On Thursday, NASA announced it’s going to start working on a report about unidentified aerial phenomena (UAPs), which are more commonly referred to as UFOs. The goal of the report isn’t intended to draw any conclusions about their identity (or identities); instead, its goal is to figure out what data NASA either already has or could gather that would help us understand what they are and subject them to scientific study, if possible.
Although lots of the interest in UFOs is anything but scientific, NASA is putting this initiative in its Science Mission Directorate, and Thomas Zurbuchen, the head of that directorate, took part in a press call announcing it. The “UAP” nomenclature used in the announcement is important from NASA’s perspective, in that there’s currently no indication that any of the unidentified things we’ve observed are flying in any sense—they could easily be optical illusions or natural phenomena.
Zurbuchen made it clear that NASA doesn’t expect to have any answers to the question of the identity of UAPs when the report is released in a year or so. Instead, the goal of the effort is to figure out how, in Zurbuchen’s words, to “take a field that is data-poor and make it into something that’s data-rich.” He noted that NASA performs a lot of observations of Earth’s atmosphere in a variety of wavelengths, so it may potentially already have data that can help determine what’s going on if we could identify how to pick out the right data. Alternatively, if the report identifies that new sensors are needed, then NASA is well-positioned to build and operate them.
Zurbuchen said that UAPs were a good fit for NASA’s Science Directorate for a number of reasons. The first is that it’s entirely possible that there are unidentified atmospheric phenomena that would be interesting to study scientifically. To give a concrete example of this, we can look at the fact that we only determined that lightning produces antimatter in our atmosphere about a decade ago. Studying UAPs has the potential to provide similar revelations.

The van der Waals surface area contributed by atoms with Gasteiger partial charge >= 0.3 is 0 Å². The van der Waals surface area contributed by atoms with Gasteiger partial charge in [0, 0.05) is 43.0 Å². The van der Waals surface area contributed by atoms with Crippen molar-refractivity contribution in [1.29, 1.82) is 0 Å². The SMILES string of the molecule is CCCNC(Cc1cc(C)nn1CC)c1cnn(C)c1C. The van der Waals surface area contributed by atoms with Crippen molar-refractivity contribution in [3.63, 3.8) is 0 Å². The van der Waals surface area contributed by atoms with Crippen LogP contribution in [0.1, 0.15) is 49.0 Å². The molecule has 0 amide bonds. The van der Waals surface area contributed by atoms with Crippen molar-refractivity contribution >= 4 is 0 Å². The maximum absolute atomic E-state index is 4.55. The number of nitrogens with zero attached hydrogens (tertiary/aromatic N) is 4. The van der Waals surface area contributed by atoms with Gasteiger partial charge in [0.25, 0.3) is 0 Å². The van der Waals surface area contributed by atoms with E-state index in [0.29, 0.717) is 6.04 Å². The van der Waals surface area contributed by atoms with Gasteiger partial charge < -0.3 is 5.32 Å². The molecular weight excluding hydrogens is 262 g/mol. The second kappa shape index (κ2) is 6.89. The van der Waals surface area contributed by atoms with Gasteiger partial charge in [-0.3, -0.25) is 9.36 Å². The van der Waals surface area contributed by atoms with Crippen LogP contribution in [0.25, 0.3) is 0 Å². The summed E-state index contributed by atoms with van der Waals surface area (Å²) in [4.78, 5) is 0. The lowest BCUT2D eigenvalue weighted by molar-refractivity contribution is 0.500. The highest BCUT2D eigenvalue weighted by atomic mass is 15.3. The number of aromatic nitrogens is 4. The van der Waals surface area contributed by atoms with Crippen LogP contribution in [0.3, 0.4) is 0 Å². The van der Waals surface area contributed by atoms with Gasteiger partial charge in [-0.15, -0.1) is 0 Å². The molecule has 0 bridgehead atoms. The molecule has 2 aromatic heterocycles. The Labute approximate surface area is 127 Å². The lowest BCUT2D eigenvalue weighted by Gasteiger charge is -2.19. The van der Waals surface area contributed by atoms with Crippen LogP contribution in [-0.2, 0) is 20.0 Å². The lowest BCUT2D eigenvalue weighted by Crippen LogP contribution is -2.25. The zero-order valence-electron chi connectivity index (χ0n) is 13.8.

If these do turn out to represent new phenomena or unusual instances of known phenomena, then understanding them could have implications for another of NASA’s roles: aviation safety. Finally, on the off chance that some of these phenomena represent visits from another planet, Zurbuchen reminded everyone that NASA has a very active astrobiology program.
So, what will the new report entail? The group that will put it together is being headed by astrophysicist David Spergel, who’s currently president of the Simons Foundation. Spergel said the project would “start by figuring out what data is already there, then think about what additional data we might want.” He also noted that there may be several phenomena behind the strange things we’ve seen, so it may be that the “additional data we might want” ends up being pretty broad.
The current plan is to start the process of preparing the report in the autumn, with the expectation that it can be completed in about nine months. The effort will be distinct from the ongoing UAP work at the Department of Defense, though NASA’s announcement suggests that it consulted widely across government departments before starting this process. At this point, the effort does not come with any guarantee that NASA will fund any efforts to close the gaps in the data it identifies.